On a day like Monday when the market drifted down slowly, Jim Cramer was inclined to agree with Donald Trump's view of the stock market.
Last week, Trump told the Washington Post that there is a big bubble in the economy, and the stock market is inflated.
"It's worth pondering Mr. Trump's views because, whatever your political orientation, they make sense on many different levels and the conclusions are arguably right, at least for a certain group of people living in certain places, namely rich people living in expensive places," the "Mad Money" host said.
The stock market has had a huge run since it bottomed seven years ago, and many investors have made a significant amount of money if they invested in that generational low.
So, is there a bubble?
When Cramer looked at New York City real estate, it certainly felt like a bubble to him. This was particularly evident in Manhattan, where properties can easily sell for four or five times more than they would go for outside of the city.
Read more from Mad Money with Jim Cramer
Historically, interest rates are also much lower than where most expected them to be. Many Federal Reserve members are concerned about the bubble Trump mentioned. But, Trump pointed out that these rates aren't available to most people, unless they are rich. And while credit has loosened lately, Cramer found that judgment to be correct.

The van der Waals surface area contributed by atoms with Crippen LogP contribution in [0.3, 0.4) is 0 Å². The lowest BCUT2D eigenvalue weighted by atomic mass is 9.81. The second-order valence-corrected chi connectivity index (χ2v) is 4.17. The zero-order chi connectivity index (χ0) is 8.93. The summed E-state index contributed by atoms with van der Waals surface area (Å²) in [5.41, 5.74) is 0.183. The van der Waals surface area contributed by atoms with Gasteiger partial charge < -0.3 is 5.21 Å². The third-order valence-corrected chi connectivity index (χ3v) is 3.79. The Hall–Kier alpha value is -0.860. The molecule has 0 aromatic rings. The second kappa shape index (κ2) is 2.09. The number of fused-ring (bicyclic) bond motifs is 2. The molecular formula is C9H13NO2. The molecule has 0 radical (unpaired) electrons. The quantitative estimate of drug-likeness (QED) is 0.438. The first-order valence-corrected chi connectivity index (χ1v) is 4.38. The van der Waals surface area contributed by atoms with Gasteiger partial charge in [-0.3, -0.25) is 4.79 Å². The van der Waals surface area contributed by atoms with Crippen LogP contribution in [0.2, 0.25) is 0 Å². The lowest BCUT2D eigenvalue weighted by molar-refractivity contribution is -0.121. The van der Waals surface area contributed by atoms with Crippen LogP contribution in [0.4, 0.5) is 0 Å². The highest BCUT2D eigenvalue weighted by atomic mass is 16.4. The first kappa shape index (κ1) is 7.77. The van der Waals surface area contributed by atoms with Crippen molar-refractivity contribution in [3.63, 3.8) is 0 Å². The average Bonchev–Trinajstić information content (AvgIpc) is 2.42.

Trump also noted that the strong dollar is hurting stock investments. Again, Cramer agreed, but that doesn't mean he thinks Trump should be investing in stocks.
"If the reports of Donald Trump's wealth are true, and I have no reason to doubt them, then he shouldn't even be in stocks at all, except for, perhaps some fun," Cramer said.
One of the most memorable lessons Cramer learned working at Goldman Sachs is that an investor only needs to get rich once. There is no point to taking the risk of owning stocks to make more money when you're already filthy rich. Those investors tend to buy bonds.
Every day, hot stocks soar and then crash back down a few weeks or months later.
"In that sense, I think Trump is right, stocks do have tremendous risk. I never want to minimize that risk," Cramer said.
For the vast majority of Americans, who are not rich and are unlikely to get rich from their jobs, Cramer recommended that investors, after putting away nest egg money, try to find stocks that have the capability to deliver outsized gains.
Ultimately, Cramer thinks Trump and many other individuals need to be careful about being too negative, given that there aren't many other options outside of stocks that offer the ability to make a lot of money in this economy.
"That is why I believe that, as long as you take a long-term view, put money away in an index fund, and then set some savings aside for smart, homework-derived investment ideas based on companies you know and love, it's worth braving all the bubble talk to invest in the stock market," Cramer said.
There will always be bubbles, Cramer added, and there will be times when stocks are stretched. But stocks still represent a better value for the average person. And that is why he says not to let the bubble-heads scare you away.